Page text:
Last night, my husband asked me what I wished I could change about the GAPS diet. If I could add in any restricted food, what would it be? Surprisingly, for myself I would add back in eggs. Although encouraged on the GAPS diet, I cannot consume them (right now) due to their implication in my near-anaphlaxis episode. It would make life so much easier to eat them for breakfast, add them to smoothies and ice cream, and use them to make baked goods. However, for now, that’s how it needs to be. BUT, the fact that I wish I could have eggs is a really big deal for a former Little Debbie Swiss Cake addict. Even while on all of the other weight-loss diets I’ve been on—eating wholesome foods and avoiding junk—I still constantly craved processed foods. I could never understand why. Now I know those cravings were because I still had bad bacteria living in my gut, and those bad bacteria were, in a way, speaking to my body and affecting my desire for unhealthy food.

Another big challenge which eating well is the expense. Our budget is stretched to the max. Perhaps if I were in tip-top condition, I could consider working from home to help finance our grocery bill, but that’s not possible with my ongoing health issues. My husband works really, really hard to provide for us, and I’m thankful for that. It’s just that our family has multiplied faster than his paycheck over the years, and then, add in inflation, and now, this diet consisting of top-of-the-line wholesome, local, and organic foods. We’ve found it necessary to move some of our health-care budget over into the food budget! So, if any of you are so inclined to purchase books or wares from the links on this website, we’d appreciate it! The proceeds will add a little cushion to our grocery budget!

Perhaps the most temporary challenge, but a burden nonetheless, is the social isolation of eating a GAPS diet. We have to say “no” to pretty much any food or drink offered us in public (including water from public fountains: the chlorine in public water could kill the good bacteria we’ve worked so hard to establish in our guts). Even dear people, whose love-language is cooking, just aren’t sure what to do with us! We can’t fully join in a pot-luck, eat out, or eat at another family’s home without explanation ad nauseam. We used to invite other families over to dinner a few times a month and have very much enjoyed this kind of fellowship. We could do it again in the future, but I haven’t at all in the last 3 months because of the expense of feeding our family alone, which is already over budget. I don’t want to be a miser about sharing food with others, but at this point, it seems to be poor stewardship to feed another family. I pray that God will make a way to change this for us. This past Thanksgiving, we stayed home with just our family so we had food that we could eat. We anticipate this will be the same for Christmas and Easter, though perhaps by then, we can invite other families to join us. On the up-side, though, this isolation principle has eliminated some stress in our lives, and so I hope my adrenals are relaxing and soaking up the rest and quiet.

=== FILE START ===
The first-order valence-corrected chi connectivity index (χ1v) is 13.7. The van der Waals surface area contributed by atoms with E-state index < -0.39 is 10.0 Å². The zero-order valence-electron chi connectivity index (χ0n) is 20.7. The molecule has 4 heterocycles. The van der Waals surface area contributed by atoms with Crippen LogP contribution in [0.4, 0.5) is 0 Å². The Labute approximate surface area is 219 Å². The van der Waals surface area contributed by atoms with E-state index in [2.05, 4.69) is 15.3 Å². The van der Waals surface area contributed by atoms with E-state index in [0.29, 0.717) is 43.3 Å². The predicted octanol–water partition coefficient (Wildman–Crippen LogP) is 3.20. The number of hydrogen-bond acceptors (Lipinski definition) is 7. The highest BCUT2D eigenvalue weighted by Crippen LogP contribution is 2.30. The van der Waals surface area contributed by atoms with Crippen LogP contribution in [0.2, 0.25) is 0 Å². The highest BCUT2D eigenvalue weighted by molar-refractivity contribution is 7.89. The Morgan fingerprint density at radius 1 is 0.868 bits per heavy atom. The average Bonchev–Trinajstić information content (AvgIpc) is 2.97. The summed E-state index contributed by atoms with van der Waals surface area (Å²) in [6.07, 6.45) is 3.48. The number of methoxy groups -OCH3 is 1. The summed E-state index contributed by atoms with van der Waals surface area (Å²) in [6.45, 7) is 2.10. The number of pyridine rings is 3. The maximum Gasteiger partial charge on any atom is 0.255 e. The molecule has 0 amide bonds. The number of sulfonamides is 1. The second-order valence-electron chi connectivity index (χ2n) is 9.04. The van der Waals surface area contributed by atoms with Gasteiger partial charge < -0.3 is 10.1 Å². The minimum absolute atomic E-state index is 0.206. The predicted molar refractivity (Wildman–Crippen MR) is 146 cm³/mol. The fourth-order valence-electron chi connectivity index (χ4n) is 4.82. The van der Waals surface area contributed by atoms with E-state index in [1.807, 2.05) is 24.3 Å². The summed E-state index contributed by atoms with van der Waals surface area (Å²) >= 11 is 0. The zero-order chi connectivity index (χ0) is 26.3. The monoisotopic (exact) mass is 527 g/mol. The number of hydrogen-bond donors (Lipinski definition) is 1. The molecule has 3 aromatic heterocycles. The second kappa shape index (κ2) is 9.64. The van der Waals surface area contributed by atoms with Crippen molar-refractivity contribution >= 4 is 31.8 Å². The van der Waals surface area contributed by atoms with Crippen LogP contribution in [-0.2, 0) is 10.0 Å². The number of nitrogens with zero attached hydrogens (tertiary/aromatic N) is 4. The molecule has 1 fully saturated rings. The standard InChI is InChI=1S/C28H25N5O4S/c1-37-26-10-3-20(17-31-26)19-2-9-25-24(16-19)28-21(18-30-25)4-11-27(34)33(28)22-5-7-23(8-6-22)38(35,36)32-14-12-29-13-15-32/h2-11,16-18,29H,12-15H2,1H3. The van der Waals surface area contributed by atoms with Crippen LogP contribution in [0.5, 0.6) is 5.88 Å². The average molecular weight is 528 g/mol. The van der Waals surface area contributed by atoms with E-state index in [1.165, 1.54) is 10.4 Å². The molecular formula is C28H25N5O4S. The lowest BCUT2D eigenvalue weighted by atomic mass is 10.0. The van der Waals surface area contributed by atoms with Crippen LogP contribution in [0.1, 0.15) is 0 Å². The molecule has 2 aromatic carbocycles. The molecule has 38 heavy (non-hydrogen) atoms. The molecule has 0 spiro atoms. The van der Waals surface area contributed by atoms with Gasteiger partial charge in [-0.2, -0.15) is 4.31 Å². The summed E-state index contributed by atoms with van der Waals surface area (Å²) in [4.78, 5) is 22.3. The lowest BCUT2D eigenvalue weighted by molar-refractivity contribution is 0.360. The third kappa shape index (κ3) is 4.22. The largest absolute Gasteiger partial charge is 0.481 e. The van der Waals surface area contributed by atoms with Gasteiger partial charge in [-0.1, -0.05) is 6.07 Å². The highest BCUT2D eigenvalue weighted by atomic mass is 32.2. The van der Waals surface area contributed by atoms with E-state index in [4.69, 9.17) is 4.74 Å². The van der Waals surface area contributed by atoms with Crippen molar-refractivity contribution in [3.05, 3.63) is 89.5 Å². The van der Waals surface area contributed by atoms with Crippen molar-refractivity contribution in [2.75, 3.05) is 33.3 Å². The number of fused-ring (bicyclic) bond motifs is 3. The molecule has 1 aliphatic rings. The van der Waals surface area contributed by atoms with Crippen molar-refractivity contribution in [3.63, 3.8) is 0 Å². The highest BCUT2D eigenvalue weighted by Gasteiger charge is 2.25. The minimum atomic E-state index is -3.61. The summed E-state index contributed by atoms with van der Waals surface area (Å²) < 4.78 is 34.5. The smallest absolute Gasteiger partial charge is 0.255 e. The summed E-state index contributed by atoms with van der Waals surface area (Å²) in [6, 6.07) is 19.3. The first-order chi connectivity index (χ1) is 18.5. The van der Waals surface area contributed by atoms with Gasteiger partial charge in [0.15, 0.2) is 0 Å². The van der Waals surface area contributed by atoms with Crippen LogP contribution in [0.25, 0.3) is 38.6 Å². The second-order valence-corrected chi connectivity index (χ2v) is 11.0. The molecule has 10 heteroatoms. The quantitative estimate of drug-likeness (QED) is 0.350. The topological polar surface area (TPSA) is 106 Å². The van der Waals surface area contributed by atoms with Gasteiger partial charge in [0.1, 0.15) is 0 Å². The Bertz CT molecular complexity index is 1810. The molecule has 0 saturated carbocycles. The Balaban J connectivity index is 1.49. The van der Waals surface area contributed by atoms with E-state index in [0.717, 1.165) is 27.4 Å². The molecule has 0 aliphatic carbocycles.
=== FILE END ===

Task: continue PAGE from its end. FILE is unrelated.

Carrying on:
Why should these challenges matter to you?

Even if you don’t think you have any gut issues, you might be surprised to know that Dr. Natasha has cataloged research linking the syndrome to more than just digestive symptoms. Some possible problems associated with pathogenic gut flora may include dyspraxia, dyslexia, autism, ADD/ADHD, depression/anxiety, eating disorders, autoimmune disorders, epilepsy, skin problems, failure to thrive, and more obviously, any gastrointestinal problems. (Boy, I wish I would have known this when I got diagnosed with IBS and sent home with a stool-softener half a decade ago...!)

It seems that leaky-gut syndrome and the gut-brain connection are being recognized more and more in the mainstream medical community, not just in the world of alternative medicine. I predict that in the next decade, many many more people will be turning to the GAPS diet and natural and organic foods as treatment to many diseases that currently have no cure. I’m excited to see what’s in store!

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